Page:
That may still be the case. But Monday’s agreement to keep Jimmy Garoppolo slows down his coronation.
After failed efforts to offload the veteran quarterback via trade this offseason, the 49ers reportedly agree to guaranteed one-year, $6.5 million contract with Garoppolo Monday which includes an additional $9.5 million in bonuses largely tied to playing time. The deal came hours before Tuesday’s deadline to reduce NFL rosters to 53 players and made Garoppolo the league highest paid quarterback.
Garoppolo previously owed $24.2 million for 2022, a sum that would not be secured until September 10. That would have left the 49ers in the position of taking the massive cap for a backup, or the more likely scenario of releasing him outright — neither of them are attractive to quarterback division rival Seattle Seahawks, his most likely suitor.
Now after Garoppolo was anything but outside, he provided the 49ers with a third option by agreeing to a new deal for less, but guaranteed money. It’s the one that comes with the ability to do more.
Garoppolo’s deal carries a risk for Lance
Don’t make a mistake. Lance, the No. 3 pick in the 2021 draft, is San Francisco’s starter and presumed long-term answer behind center. The second-year quarterback will make his debut as San Francisco’s leader on Sept. 11 against the Chicago Bears. That’s why the 49ers drafted him. Head coach Shanahan said so last season when Garoppolo was still the starter.
But he takes over knowing that Garoppolo is only a few steps away in case things don’t go as planned. And Garoppolo led Shanahan’s offense throughout the head coach’s five-year tenure with the team.
San Francisco’s results with Garoppolo at quarterback are mixed — hence the move in a different direction. But they include a 31-14 regular season record, four playoff wins, a trip to the Super Bowl in 2020 and another trip to last season’s NFC Championship Game. Meanwhile, the 49ers have a built roster to contend with right now. This team’s goal is to win a Super Bowl.
That’s a lot of pressure to put on a freshman starter with 71 NFL passes on his resume. Where highly drafted quarterbacks tend to start their careers in relatively low-stakes scenarios — see Trevor Lawrence in Jacksonville — Lance is expected to lead a playoff team in a division that includes defending Super Bowl champions.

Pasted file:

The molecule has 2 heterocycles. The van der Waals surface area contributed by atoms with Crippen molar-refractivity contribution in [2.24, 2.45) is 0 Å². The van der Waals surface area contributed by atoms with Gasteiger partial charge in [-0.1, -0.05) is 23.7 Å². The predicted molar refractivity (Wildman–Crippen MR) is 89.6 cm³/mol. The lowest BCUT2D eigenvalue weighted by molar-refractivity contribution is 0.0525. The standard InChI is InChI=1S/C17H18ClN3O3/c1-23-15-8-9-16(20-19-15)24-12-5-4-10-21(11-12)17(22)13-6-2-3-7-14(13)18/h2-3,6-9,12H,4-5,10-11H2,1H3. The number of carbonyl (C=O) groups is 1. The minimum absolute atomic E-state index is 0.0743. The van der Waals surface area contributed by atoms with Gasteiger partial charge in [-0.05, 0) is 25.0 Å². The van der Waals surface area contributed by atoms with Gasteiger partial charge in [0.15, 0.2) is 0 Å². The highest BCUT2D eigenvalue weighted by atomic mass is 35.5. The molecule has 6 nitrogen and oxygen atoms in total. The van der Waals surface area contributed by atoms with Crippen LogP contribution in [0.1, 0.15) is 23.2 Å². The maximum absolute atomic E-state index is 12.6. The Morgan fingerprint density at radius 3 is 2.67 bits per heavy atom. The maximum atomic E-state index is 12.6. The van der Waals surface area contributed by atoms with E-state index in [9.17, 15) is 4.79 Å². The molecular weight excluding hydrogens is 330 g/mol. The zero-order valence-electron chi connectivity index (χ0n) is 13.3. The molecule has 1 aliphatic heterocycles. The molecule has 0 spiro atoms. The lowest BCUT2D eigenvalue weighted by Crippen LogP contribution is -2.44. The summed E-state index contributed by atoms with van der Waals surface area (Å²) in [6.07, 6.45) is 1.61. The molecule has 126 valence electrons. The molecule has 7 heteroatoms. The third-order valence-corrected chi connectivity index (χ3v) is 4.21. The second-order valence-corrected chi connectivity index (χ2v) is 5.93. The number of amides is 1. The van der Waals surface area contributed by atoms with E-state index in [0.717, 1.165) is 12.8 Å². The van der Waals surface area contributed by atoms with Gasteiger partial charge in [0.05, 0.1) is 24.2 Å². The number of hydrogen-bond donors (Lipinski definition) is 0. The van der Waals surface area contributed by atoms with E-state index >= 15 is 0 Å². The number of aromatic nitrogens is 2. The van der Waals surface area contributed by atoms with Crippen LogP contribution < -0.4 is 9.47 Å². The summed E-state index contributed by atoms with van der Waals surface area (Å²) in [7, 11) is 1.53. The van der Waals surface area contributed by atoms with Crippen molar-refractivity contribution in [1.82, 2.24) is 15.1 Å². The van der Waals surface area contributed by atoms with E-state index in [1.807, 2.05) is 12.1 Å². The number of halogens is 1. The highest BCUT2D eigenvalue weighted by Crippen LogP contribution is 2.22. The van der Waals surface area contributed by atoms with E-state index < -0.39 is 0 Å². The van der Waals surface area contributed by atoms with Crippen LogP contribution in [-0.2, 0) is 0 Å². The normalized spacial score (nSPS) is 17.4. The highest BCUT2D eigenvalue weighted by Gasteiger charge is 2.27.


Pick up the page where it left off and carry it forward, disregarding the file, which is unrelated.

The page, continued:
Lance is the starter. But is his job guaranteed? That seems less the case now that Garoppolo is still in the game.
Could Lance really lose his job this season?
The deal leaves the 49ers with options. If Lance thrives and stays healthy, they could still trade Garoppolo during the season. The market for his services can only improve with the risk of injury to starting quarterbacks that accompanies live game action. Garoppolo’s deal includes a no-trade clause that will give him veto power in the event of a potential trade partner.
But what if Lance struggles early? Are the 49ers staying the course like most teams with a big investment in a young quarterback? Or do they pull the plug in Garoppolo’s favor with championship appeal as the overriding factor?
Then there is the injury scenario. Say, for example, Lance suffers a weeks-long injury midseason and the 49ers go running with Garoppolo in charge. Then what ? Does Shanahan revert to an unproven quarterback if Garoppolo has the 49ers up to snuff?
These are specific, and possibly unlikely, scenarios. But they are not unfathomable. And they didn’t exist before Monday’s deal to keep Garoppolo under contract.
Ultimately for the 49ers, the deal could turn out to be a good thing in the short term. Maintaining a premium insurance policy at the most important position in football has undeniable advantages. In a league where security is limited to every position, the short term reigns.
But it’s also undeniable that the contract carries the risk of delaying the development of a young quarterback anointed as the future of the franchise. And the 49ers are ready to take it on. It’s a risk they surely took into account before agreeing to keep Garoppolo on board.